Johnson Controls adds minority and women vendors
The company’s commitment is more than “the right thing to do.”
“It improves the quality and marketability of our products and services by ensuring that we’re responding to the diverse needs of customers,” says Reginald Layton, director of supplier diversity. “We can be more successful with a supplier group that reflects the communities where we’re located as well as the customers of our customers.”
Expanding Around the World
A program that became more focused in the 1990s in support of the company’s automotive customers grew steadily and reached $1 billion in annual purchases from diverse suppliers in 2002. That moved Johnson Controls into an elite group of a dozen members of the Billion Dollar Roundtable—U.S. companies with at least $1 billion in annual purchases from diverse suppliers.
The Roundtable membership continues today. In 2007, Johnson Controls spent $1.5 billion with women- and minority-owned suppliers. The 2008 goal is $1.75 billion, and actual spending is expected to be close to $2 billion in a program that is now embedded across the entire business.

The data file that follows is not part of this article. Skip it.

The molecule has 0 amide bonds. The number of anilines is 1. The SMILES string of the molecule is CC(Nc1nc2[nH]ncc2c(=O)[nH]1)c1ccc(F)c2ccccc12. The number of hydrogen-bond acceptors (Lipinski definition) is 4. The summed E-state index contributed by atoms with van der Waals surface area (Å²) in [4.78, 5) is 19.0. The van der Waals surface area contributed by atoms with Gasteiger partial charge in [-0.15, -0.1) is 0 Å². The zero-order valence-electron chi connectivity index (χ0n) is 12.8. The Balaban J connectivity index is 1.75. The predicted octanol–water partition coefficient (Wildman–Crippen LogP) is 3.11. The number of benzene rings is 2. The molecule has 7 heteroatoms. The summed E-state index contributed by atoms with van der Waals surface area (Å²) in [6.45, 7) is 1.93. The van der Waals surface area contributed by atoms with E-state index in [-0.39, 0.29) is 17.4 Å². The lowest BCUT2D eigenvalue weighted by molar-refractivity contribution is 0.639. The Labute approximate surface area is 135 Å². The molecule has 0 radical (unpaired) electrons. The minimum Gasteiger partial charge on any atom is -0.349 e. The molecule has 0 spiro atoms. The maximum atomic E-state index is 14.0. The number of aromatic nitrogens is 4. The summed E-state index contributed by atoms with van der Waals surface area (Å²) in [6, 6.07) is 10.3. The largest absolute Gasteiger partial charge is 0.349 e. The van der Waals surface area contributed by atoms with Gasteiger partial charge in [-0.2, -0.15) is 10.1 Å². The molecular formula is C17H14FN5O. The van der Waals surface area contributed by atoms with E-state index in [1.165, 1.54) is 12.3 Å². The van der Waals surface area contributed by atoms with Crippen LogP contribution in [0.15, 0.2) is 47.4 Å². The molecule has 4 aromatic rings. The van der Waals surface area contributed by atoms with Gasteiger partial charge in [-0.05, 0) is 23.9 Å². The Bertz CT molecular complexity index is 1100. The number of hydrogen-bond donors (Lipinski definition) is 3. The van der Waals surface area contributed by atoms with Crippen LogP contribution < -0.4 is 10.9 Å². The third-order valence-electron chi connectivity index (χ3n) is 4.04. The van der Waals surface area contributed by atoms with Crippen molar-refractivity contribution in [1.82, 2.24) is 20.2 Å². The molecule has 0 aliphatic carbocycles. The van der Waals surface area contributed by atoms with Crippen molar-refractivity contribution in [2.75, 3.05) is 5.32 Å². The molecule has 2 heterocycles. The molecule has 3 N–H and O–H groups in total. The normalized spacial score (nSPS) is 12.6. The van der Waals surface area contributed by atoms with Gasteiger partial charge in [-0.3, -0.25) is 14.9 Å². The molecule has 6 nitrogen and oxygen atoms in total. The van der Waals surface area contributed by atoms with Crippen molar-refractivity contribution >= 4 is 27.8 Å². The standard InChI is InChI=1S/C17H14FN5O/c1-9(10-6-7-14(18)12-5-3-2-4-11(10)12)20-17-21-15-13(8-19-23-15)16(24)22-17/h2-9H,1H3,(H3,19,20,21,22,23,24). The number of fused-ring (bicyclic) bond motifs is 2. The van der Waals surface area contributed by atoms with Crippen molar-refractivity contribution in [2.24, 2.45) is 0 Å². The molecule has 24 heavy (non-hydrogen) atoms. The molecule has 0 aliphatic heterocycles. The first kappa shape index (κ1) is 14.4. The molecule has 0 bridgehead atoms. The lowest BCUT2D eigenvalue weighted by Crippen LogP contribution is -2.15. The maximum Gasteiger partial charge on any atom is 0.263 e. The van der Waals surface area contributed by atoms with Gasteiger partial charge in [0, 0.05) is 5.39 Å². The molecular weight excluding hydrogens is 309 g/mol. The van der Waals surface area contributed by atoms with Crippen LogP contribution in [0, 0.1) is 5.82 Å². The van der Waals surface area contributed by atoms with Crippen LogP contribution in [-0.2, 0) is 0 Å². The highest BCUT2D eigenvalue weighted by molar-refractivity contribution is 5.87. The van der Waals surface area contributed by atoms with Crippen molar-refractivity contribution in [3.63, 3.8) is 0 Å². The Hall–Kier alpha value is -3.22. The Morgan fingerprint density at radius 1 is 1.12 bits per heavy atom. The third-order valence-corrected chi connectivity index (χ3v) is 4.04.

While the supplier diversity initiative is firmly established in North America, Johnson Controls has designs on global goals as well. A meeting in London earlier this year reflected a desire to identify and use diverse suppliers in Europe.
There, an initial target is a substantial one—identifying business opportunities for Johnson Controls and for historically underused suppliers for the 2012 Olympic Games.
There, as in other areas of the globe, growing a diverse supplier base is sure to help Johnson Controls better meet customers’ diverse needs.